Newspaper Page Text
Some Coffees .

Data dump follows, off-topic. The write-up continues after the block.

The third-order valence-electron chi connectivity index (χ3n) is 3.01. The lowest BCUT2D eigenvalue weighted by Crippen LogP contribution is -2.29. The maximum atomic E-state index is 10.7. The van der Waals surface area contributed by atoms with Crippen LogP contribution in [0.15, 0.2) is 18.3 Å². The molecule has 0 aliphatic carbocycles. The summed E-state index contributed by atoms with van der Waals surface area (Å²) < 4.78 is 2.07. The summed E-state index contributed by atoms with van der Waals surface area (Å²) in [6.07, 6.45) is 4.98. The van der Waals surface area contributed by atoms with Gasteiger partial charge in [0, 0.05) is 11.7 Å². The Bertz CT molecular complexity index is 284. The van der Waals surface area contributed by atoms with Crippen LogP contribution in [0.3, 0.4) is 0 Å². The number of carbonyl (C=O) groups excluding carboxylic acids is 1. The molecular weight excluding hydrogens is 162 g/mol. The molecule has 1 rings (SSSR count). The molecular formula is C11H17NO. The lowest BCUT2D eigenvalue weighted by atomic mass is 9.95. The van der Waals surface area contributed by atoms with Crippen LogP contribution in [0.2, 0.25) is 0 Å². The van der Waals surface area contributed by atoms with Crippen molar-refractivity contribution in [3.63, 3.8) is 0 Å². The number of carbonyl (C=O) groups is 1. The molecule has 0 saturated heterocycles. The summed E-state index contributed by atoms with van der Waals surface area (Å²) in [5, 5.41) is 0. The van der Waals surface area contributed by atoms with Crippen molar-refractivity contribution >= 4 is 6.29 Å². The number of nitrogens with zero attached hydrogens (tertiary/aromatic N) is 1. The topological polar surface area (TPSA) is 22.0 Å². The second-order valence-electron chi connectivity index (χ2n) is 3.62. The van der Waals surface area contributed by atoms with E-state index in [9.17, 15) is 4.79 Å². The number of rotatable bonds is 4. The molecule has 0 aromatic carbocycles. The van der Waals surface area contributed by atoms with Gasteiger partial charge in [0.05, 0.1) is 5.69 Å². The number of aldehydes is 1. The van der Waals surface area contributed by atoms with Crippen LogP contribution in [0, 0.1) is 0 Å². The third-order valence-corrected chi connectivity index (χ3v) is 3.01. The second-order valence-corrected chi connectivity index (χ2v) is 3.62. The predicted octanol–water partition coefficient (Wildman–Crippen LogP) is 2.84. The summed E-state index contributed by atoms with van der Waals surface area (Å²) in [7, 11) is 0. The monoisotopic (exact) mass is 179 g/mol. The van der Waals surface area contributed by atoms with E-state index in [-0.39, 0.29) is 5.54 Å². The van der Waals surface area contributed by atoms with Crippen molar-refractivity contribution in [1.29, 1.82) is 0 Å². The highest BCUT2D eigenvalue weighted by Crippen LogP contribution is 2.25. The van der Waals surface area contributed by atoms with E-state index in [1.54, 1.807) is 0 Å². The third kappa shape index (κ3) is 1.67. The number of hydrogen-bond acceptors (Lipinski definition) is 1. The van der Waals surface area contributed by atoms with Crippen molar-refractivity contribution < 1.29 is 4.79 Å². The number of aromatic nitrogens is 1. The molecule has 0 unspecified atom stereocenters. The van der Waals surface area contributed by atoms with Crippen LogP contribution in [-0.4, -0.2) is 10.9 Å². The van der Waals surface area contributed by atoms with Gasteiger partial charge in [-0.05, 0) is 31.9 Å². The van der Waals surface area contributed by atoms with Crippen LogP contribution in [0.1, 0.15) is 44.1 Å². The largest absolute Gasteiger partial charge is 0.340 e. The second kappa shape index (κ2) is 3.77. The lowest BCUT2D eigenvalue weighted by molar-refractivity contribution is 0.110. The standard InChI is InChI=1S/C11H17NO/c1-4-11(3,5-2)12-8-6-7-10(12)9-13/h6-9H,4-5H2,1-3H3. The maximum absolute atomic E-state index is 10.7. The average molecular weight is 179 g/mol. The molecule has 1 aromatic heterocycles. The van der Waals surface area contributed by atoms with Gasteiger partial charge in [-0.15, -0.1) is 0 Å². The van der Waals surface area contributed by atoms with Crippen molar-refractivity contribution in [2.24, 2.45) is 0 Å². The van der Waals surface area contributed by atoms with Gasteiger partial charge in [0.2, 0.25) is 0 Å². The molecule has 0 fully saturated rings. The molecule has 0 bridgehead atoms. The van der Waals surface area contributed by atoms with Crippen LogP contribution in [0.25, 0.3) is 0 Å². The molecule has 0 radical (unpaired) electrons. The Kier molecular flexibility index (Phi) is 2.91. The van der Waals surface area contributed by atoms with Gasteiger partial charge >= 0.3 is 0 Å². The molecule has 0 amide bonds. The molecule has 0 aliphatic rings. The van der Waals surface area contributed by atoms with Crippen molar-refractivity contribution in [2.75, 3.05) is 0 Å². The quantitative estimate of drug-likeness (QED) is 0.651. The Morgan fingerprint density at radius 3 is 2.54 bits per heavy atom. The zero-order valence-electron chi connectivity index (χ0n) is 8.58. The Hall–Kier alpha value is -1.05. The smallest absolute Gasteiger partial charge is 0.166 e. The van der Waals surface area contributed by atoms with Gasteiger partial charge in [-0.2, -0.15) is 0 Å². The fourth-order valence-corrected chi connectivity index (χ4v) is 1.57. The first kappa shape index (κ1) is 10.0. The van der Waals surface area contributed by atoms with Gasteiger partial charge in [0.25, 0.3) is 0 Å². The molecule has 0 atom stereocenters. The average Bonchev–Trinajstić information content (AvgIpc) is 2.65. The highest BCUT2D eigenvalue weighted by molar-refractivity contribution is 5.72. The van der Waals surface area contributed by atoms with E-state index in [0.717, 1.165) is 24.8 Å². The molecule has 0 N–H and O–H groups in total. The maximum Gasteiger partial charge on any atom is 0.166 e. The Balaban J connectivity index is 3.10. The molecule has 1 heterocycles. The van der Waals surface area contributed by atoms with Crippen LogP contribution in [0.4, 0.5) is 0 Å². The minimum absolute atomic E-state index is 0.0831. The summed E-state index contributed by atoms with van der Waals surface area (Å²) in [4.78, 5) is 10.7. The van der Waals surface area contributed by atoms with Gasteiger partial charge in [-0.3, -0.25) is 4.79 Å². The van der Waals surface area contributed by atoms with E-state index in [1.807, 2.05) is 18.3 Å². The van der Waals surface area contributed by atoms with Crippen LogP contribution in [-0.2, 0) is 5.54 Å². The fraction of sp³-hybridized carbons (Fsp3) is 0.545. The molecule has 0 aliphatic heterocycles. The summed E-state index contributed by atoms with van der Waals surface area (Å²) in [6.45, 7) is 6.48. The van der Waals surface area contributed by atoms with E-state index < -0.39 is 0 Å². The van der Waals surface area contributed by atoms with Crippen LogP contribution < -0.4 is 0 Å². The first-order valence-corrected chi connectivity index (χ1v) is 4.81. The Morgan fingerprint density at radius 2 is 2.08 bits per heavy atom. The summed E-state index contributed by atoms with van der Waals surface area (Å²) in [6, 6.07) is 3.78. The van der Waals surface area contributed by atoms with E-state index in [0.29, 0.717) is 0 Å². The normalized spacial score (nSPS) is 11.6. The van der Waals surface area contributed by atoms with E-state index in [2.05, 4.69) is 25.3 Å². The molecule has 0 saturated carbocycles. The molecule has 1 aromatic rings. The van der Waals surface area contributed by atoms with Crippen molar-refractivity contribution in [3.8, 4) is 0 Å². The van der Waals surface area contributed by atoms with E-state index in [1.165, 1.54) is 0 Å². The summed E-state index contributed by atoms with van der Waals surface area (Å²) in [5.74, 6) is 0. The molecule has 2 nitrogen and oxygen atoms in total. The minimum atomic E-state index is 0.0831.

are Glazed with a cheap coating. If glazing helps coffee why aren't the high priced Mochas and Java3 glazed also? Lion Golf oo is not glazed. It is per fectly pure and has a delicious Havor. MISSOURI NEWSI'APERDOM. Wht is Beiiur Pone and Talked ANut Throughout the Stale. as It Mis Helen B. Huff has sued the ity of Marshall for $3,000 for injuries received in a fall on a defective side walk. The Johnson county Star says that Warrensburg would be a fruitful field for a nooietv for the prevention of omeltj to animals. Tbe Paris Mercury is printing a aeries of war stories that are very interesting and a credit to the manage ment of that paper. D. J. Briggs has leased his interest in tbe Democrat-Leader, at Fayette, to II. P. Mason. Mr. Briggs goes to Armstrong to accept a position with the Armstrong Milling company bookkeeper. Tbe Sweet Springs Herald objects to Jefferson City folks naming a can didate for congress in the seventh district, and intitiiates that fellows down there on politics bent would find il profitable to attend to their own business. If the cut of Carrie Nation, alleged to have been taken in bathing costume at Atlantic City and wmch was given is the Kansas City Times one day last week was a fac simile of the original, no sane man will attach blame to old man Nation for applying to tbe courts tor relief. "Noah was one oi tbe earliest advertisers," says the Curtis Courier. "He advertised that he would sail on a certain dale. , Tbo who didn't be lieve in advertising failed to get tickets and were left in tbe wet during the forty days1 rain without umbrellas. As most of them could not swim they took to the trees and became monkey a.'1 Malta Bend Qui Vive: A ticket col lector on a railroad got leave to go and get married and was given a pass over tbe line. On the way back be showed to tbe new conductor bis mar. riage certificate by mistake for his pass. Tbe latter studied it closely and then said, "Eh, mon, you've got ticket for a lang, wearisome journey, but not on the Caledonian railway The Mexico Intelligencer has become o warm a political member that Sam B. Cook, its late editor, has come out ia denial of responsibility for its Uttorial utterances. Mr. Cook seem iagly became incensed at the publics Cist of an article criticising William J Dryaa, with which he says be had no oeauection. His denial was published bath in the Intelligencer and tbe Mexico Ledger. Colombia Statesman: Tbe demand for pare, clean newspapers Is as great mi it is for clean, pure pulpits and preachers. A sheet printed in the low language of the back alleys is not fit for family reading and s'nould be ruled out of the borne to make room for high-minded journal wbicb chronicles the news in chaste if not eloquent language.' To be entertaining It is not necessary to be foul. A family news. paper should be cleac and elevating Richmond Missourian: A newspaper is always printed in a rush. There is always something in it that should be left out and something left out that should have been put in ; it is gome time too quick to judge and often too juick to act, but with all its faults and shortcomings, tbere .is more education ia a bright, newsy paper than tbere it a aovel. You will find that the brightest boy on political, sensible, ery day questions, is tbe boy prefers papers to books. Warrensburg Journal - Democrat What is thougnt may be a discovery of considerable importance has taken place on tbe farm of I. W. Mania several miles north of Warrensburg, While digging a wel on bU farm Mr. Mini found Miiithiiirf that was dif ferent from nnyihin ha had ever noticed tMore. II- brought spec imen of lb suhiw in ln and it was extnii'ii-d by xStiie Keologwt Loo ;allaher, whu pronounced II genuine mien. Th erh is aid to be toll of tlie Stuff on lhj Mania fitrai. O. P. Sturm, of the Saline County Index, thus speaxs encouragingly of Marshall: "Notwithstanding the ("sl ing that the short corn crop will de. press business uo lutle for a year, Marshall goes on improving In every way. There are many handsome new homes in the course of construction, several blocks ot new macadam are being put down and one would not tbink that our city even contemplated any change in financial affairs by tbe way she is forging to the front. Mar. shall has steadily improved for the past two years and today she is not even slowing up In her splendid progress." Cbilliootbe Constitution : Several Missouri counties are discussing tbe proposition to issue bonds and macad. amize tbe public roads as a means of giving the farmers legitimate and paying employment to help bridge over tbe effects of tbe drouth and at the same time get 100 cents in profits to the farmers for every dollar in vested. It is one of the most plaus ible propositions that could be thought of under present conditions. It would put money in circulation when it is mostly needed and ibe debt could be paid back in a few years' time from actual profit to the county in the investment. Carrolton Democrat: George Poll- man, of Macon county, is a big-hearted Missourian who displays his pbi!an tbropy in a modest but practical1 way He has a number of tenants on bis land and settlement day came recently Just before its arrival be wrote to each ot them inclosing canceled notes and receipt tn full. He told them tbat he wished tbem to understand tbat they idn't owe bira anything; tbat all be should ask the present year was that tbey tale good care of their families. may bd safely prophesied tbat changes will not be numerous among 'Uncle George's'' tenants in the imme diate future. Fulton Gazette: About tbe least profitable tbing for Missouri demo crats to engage in is personal abuse of one another. Giving voice to imag inary grievances makes tbe tender spot sore, and adds to tbe spleen and ill temper of the one who faocies himself njured. Of course there are sore heads who can never be satisfied and who have very little regard for party wel fare beyond being prominent them selves wbo are going to make a noise hen tbey fill from leadership, but they are of no consequence and are not heeded, and if people would pay no attention to them tbey quicker become silent. Sedalia Democrat: In tbe old days, before Christianity and civiliza tion tamed mankind, it was tbe cus tom, when a man did something you did not like, to "go after" him w'uh a club. Experience has proven, however, that it is better to "go after11 nlm wttn an argument. Most men desire to do ngbt, but sometimes they make mistakes in choosing the road ami. tbey need only to be shown tbe right way. A little forbearance, a little reason, a mental application of the golden rule and a strict adherence to the humanitarian doctrine of "live and let live,1' will sometimes prevent a great deal of trouble, loss and suffering. Here is tbe way Editor Morris, of Trenton Tribune, puts it: Everyone knows the seat hog. He occupies at least four seats on tbe crowded train. He reads at the daily paper like he was working on a salary, with his grip on one seat, bis feat on another and his coat on a third, while other pas sengers stand and wonder at bis nerve. Tbe traveling publio will approve the order of tbe general superintendent of tbe Milwaukee road, which declares that tbe "seat hog" must go. An exenange is ungenerous enough to insinuate tbat the "seat hog" is not always a man, but sometimes a chic person with large, commodious band boxes, grips. Saratoga trunks, para too far. Gallant men everywben ! ... . L I will airree that a woman wuu o bsndboxes, two grips, a psrasol and a lunch box ought to have at least three s-ats. If tbe travelers are the kind of men they ought to be, a young man can be found to take the fourth seat and relieve the lady from tbe ban of the conductor order. We hope the conductor may put a little po'try into Ibe enforcement of the rule when the lady is involved, at tbe tame time making up for his leniency to her by severity on the genuine male "seat hog." Columbia Herald: To tbe man on tbe inside tbe marvel ia that there are so fow mistake in any newspaper, not that the mistakes ire eo many. When it is considered bow many snags are encountered before any paragraph can get safely into the mind of the reader tbat errors are spread abroad by the printed page are not at al strange. There will be difference ot opinion in the first place as to the exact facts. No two people see any incident exactly alike. Tbe writer may report the incident as it is told to him and yet the report may be wholly wrong. Few people tell the whole truth. They do not intentionally tell falsehoods bot tbey exsggerate, misstate accidentally and give partial statements. This report is given publication and the newspaper is blamed. Proceeding further it may he said tbat carelessly prepared copy, bad English or worse grammar may give false impressions. A slip of tbe compositor, a failure to correct a proof-sheet these still stand between tbe reader and the exsct truth. No newspaper worthy tbe name deceives its readers intentionally. Nor are tbe mistakes which are seen in its columns anywhere as numerous as tbe mistakes in ordinary conversation. Before a newspaper Is condemned for an occasional error count tbe many times it bas told tbe tale correctly and compare it with the convention of the most accurate individual you may know. For at the least every news paper is tbe lengthened shadow of some individual or several. WHAT JIISWOCRI HA Census Bureau na Issue an tant Bulletin. The census bureau ha Issued a but letin showing tbe population of Mis souri and tbe cities and towns of the state, by sex, general nativity and' color. The bulletin show that tbe males continue 54 f per oent ef the popula. tion. Ninety-three er cent oi we population are native born. White people constitute 94 per cent of the total population, tbo remaining fci pep TRUSTEES SALP MlaMiurL to-wtt: Tlia w.-m m. a III hllk-k M. in II..H-T? "liftlu J1 l. ... i "!ll,.,. "I. flt iitt OiM .Ml ..1,1.. ... , . ,J,WHil, Ik.. UulnKioiUn trot M.v- aorrtaln nnmiiiMirt tun i.. .. ' "ni trust Urai'pllied- nd -,r '""J O.wi bwa made In the PHn,e,,V,,fJrli J mm iiiurrrN iirrmili now. . riven UiM t; Jon-ph, A. Y,"7,' ' ....... ..Ill in... r Hill! ,,-.. biddr. ou Ulll-h-J lu..un t.- k . iv.i ... .... .. u,r iiuuiiwi nine oV irL i ,, Uiat day.. In frnni of tl, ,,"' onurx niiuw. in uuM-itx if I . Mnt hw colored, persons of negio tu oountr. MbuMinrf tilw , '". descent, uninese, pu:w uw - lutcr ktiwu incrtim, hihI it,' 'c"f t. expt'nswsof fnwutlnnthUtru,! uisua. i Piactically all of the colored per centage is, however, of negro descent. Of the native white people in tne state 71 per cent are ol native parents and 16.9 per cent of foreign parents, EXECUTOR'S NOTifR Letters sMtanuttAiT n. . . j "m inn an umirrsiKiinu on me iiitb d. AU persons kvn pluimn Population by , general nativity I HuT ae to ue exeeutor within one r. elude from any beneBt of su'hlu,??. t ii iuiiii uuunu a noi exhibited wiii. 3 ver t ro tfee dbtoof said leUen S?,!! be tnnrn barred. ue'1 Tills ISi&day of Aurunt. l.iil. BAM L EL J. HtfSToj. Low Rate Excursions all Summer via and color in Missouri: Total popula tion,3,106.66&; males, l,M5,Iiuv: fe males, 1,510,956; total white, 2,91, 853; total, colored, 161,822; negro, 161,234; Chinese, 44ft; Japanese, 9; Indians, taxed, 13Qi Native and foreien born and while and colored population, classified by ma9 in Miasruirl. Vat lvphnrnA1 alea 1,475,593; females, 1,414,03. For- ITHE BURLINGTON ROrt eign-born Males, 120,117; females, During the-comin? sua)nr they 96,262. lington Route will have in effects Of the negro population of Missouri P"? lowe8' excursion rates that W there are M,20ft males and feAfe- c"r AD Renttaj pl males. Of tbe Chinese there are 447 males and 2 females. Of tbe Japan ese there are 1 males and 2 females. Of the Indians there are 7& males and 57 females. Tbe Statistics given for Missouri towns of over twenty-five hundred in habitants show tbat in Monett there are no colored people. FAIR BOARD MET. Judges Appointed for Cattle and Horse Kxhlbit. sols and divers other articles known to tbe tender one, but this is carrying tbe Tbe following interesting item of news appertaining to tbe. state fair at Sedalia is taken from tbe Capital ot Saturday morning: Gov. N. J. Coleman, of St. Louis Alexander Maitland of Richmond, N. H. Gentry, of Sedalia, and secretary J K. Kippey, of tbe Missouri State Fair board, beld an Important meeting in tbis city last night, tbe session con tinning until midnight, wben tbe board adjourned until tbis morning. Much minor routine business was transacted, after which the following judges were appointed. Capt. C. . Leonard, ot Bellair, Cooper county, and Wallace Estill, of would the I nowara connty, juages oi oeei breeds of cattle. Professor Eckles, of the Missouri Mate University, judge of the dairy breeds of cattle. Wallace Estill, ot Howard county and A. A. Walker and Ed Patterson, of Cooper county, judges of saddle borscs. 11. L. Harriman, of Uunceton, Dr John Isbell, of Washington, and Judge Pettingill, of Memphis, judges of light harness borses. Arrangements were made to have tbe fa r buildings elaborately decorated with flags and bunting, for tbe sup plying of water tanks for slock barnes and for fountains for ibe public. Ooe of tbe greatest events of the en tire week will be World's Fair day, to be beld on Wednesday, September 11. Hon. David R. Franois and ex Mayor Walbridge, of St. Louis; Gov. Dockery and all the state officers and other distinguished men will be invited to be present. Tbe world's fair will roceive a big boost, and the speakers will go over tbe Louisiana purchase in all its details. Special excursion trains will be run on tbat day from all parts of tbe country. Yesterday afternoon tbe members ot the board paid an ofticlal visit to tbe grounds. Tbey found everything In satisfactory shape. Tbe mile track is especially fine. Governor Colemsn, wbo it an expert, said to a reporter for tbe Capital last night: "I think this is not only the best track in Missouri, but I might nay in tbe West' Cadet Deserts 11 U .Ship, Warrensburg, Mo., Aug. 23. Mark Mullens, a cadet on the United Stales training ship Dixie, was arrested here today on orders fron the navy depart mentfor desertion. On July 19 Mul lens was given leave to go ashore at New York City for the night. With fl in his pocket he started for his borne at Holden, Mo., where be has been until today. He will be sWt to New York. A Texas Wouuer. HALL'S GREAT DIBOOvEHT. One small boltle of Hall's Great Dis covery cares all kidney and bladder troubles, removes gravel, core diabetes, seminal emissions, weak and lame backs, rheumatism and all irregularities of tbt kidneys and bladder in both men and women, re (folate bladder troubles in children. If not sold by yonrdruseiaL will be sent by mail on receipt of fl. One small bottle Is two month's treatment. will cure any case above mentioned. Dr. E. W. Hall, sole manufacturer. St. Louis, formerly Waco, Texas. Bend tor testi monials, gold by Crenshaw ft Young. BEAD THIB. ( Vl noA MfA rlAoflnniiA... varied that the public shoaJdask tli nearest ticket agent for details, t do os tne favoi to write for rates, M enptive mattor, etc. Cheap Summer Tours Tet-Lkli Colorado, Utah and Black llilliJ Ilpmeseekers excursiom everj t weeks to tbe whole vital andX'oi; wes . Cheap Excursions Kt-Vm li round trip rates to the IkiM.ilo iJ sltion, the Seashore. Adiromliklu,Cif ada. Mlcmgau Lakes, Mackinac thousand eastern resoits; flneUku rail trips east, via Chicago, Cleveland. Cheap Excursions North-Every d to St. I"aul, Minneapolis and Li Superior resorts; the coolest meres country. Ask for tbe Iiurlington's Smmm cursion tate circulars. California Excursions personality ducted every Wednesday from Louis, every Thursday from Kt: City and St. Joseph Write ui for rates and printed d ter describing the proposed trip. K. II. Crozieu. L. W. Wakelv, T. P. A., S3 Main St. Gen. Pa.st n.rir. Kansas CUT. Mo. t. Loukll Howard Elliott, General Manarer. Si. Joseptu Mo. M. I. ft I. REDUCED BATES IHISDIia TERRITORY. Ever since the construction of tlx K. ft T. By. tbroogb tbe Indian Terri It local pasaenger rate between iUD in tbe Indian Territory bts bees m basis of five cents a mile. Tbecuw.j rate of pasaenger fares on railroads, if ceptin parcel settled country, iit cents a mile. Ths population ol U i Bowliog Green, Mo., July 13, 1899. To dian Territory during tbe put lewffl Or. E. V. Hall, 81. Louis, Mo. Dear Sir: We bave been selling your Teias Wonder, Hall's Great Discovery, for two years and recommend It ;to any one suffering with any kidney trouble a being the tost rem edy we bave ever sold. Your Truly, PCRKKLL ft DAVIS. A GREAT IEW8FAFER. The Sunday edition of the St. Louis Republic is a tn irvel of - modern news paper enterprise. The organization of its news service is world-wide, complete in every department; in fact, superior to that ol any other newspaper, The magazine section is illustrated in daintily tinted colors and splendid half tone pictures. This section contains more hiRtKilasa literary matter than any of the monthly magazines. The fashions illustrated in natural colors are especially valuable to the ladies. T"V. n I l , .mo wuureu comic section Is a genuine laugh-maker. The f unn car baa grown raoii!); there bii but large increase In passenger traffic oi 4 account, and th Katy officials rear ing the wants of tbe people iri 4 (uatice of so doing, bave voluntarilj 4 ranged to reduce lbs local paweotfH tn hull ill thru nantiatnlle- Ttii"V duclloa will take place op or abootH vemberOmt. There will o rreiu In among tha residents along IM" theM. K. AT. THE TW1CE-A-WEEK REPUBLIC Every Monday and Thursday sm per as ood a a magatlne and W" it contains tb latest by telegripta' as interesting slorles is wot torn"-' scrtberof th "Twice a Week"RP!' which la onlv a f I a Tear. Th. m .hi, . tbs "l"t Week" Kepobllo knows all sboou-' political, domaatlo and foreign tm posted about th markets sodoonnj matters generally. 1 Th woman wbo resda tbt i-i Week" Rapubllc gathers a bit oi wj Rr.m.tlnn .hnnt household if I"1- are by the best artists. The UU fashions and finds recrMtloi"2 u. stories aro high class, b, ".."T'flZt M The price of the Sunday Republic bv mail one year is S2.00. Knr Ju h ii HooU " " "1 toons Vi 1 1 m rT-vi atA.L. v i i uuiuv.uuo auuiea Hro niirn ria Uv l . - ; . . flninn. authors of national reputation. goMip about n.w books and sdo.i Sheet music, a hiirh-class. DODular ,0Plc" P?1' ,olere" w . I mi anfl anmiD. E onir. 18 llirnishfvl rrna Btrarv I ----- - TV; t..i.i.. ' "V'J ""UJ If . iiiuuiic. tri. k Harrison. in k nrii 1.1th. the St. LolJ iiviui AiaauoM twiiw- .,s a M Arkansas. lishlng (in connection wiw i line from Seligman) direct i .i ,ik onmfl or tie ! I noi.ia vft discover jc4h auu uuv w . . " - - . . The territory traversed D " ,? STEPHEN N. WILSON, ATTOBNBr-AT-LAW. Lexington. HUsoim. OiBce: Room IS. Haerle Building. line presents perhaps 'JftU panorama oi 1,r",(riwf0at l no iv . . ..hit able The transfer company keen a call book ranges and fertile valleys to ' at tbe Mam mm h u... ...i.,. . II. a A marl nan rnntinPIlt. A "'t. .u. mima" one at " ""r '' th time : u.uraoa centra hotel. Leava oniara . n8"u 18 weu """" ii or I ' tbeaepi.ee.. oraer. at eltner tTow a commercial or seeing stano. ponu.